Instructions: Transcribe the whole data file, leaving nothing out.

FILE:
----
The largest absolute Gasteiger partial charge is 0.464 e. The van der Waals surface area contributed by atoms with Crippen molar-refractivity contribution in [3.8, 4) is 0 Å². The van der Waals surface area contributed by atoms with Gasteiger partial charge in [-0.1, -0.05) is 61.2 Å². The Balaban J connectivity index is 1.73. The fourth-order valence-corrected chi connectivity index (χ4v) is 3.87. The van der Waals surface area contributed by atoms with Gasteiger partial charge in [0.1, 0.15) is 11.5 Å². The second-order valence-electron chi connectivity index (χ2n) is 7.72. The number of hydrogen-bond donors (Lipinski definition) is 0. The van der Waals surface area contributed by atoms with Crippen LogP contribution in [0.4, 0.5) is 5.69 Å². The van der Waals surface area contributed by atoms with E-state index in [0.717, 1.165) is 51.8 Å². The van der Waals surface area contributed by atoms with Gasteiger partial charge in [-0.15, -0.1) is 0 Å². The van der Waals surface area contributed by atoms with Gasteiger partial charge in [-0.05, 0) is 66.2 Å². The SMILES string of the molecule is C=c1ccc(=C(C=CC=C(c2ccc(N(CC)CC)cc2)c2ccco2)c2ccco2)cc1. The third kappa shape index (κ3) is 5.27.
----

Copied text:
The largest absolute Gasteiger partial charge is 0.464 e. The van der Waals surface area contributed by atoms with Crippen molar-refractivity contribution in [3.8, 4) is 0 Å². The van der Waals surface area contributed by atoms with Gasteiger partial charge in [-0.1, -0.05) is 61.2 Å². The Balaban J connectivity index is 1.73. The fourth-order valence-corrected chi connectivity index (χ4v) is 3.87. The van der Waals surface area contributed by atoms with Gasteiger partial charge in [0.1, 0.15) is 11.5 Å². The second-order valence-electron chi connectivity index (χ2n) is 7.72. The number of hydrogen-bond donors (Lipinski definition) is 0. The van der Waals surface area contributed by atoms with Crippen LogP contribution in [0.4, 0.5) is 5.69 Å². The van der Waals surface area contributed by atoms with E-state index in [0.717, 1.165) is 51.8 Å². The van der Waals surface area contributed by atoms with Gasteiger partial charge in [-0.15, -0.1) is 0 Å². The van der Waals surface area contributed by atoms with Gasteiger partial charge in [-0.05, 0) is 66.2 Å². The SMILES string of the molecule is C=c1ccc(=C(C=CC=C(c2ccc(N(CC)CC)cc2)c2ccco2)c2ccco2)cc1. The third kappa shape index (κ3) is 5.27.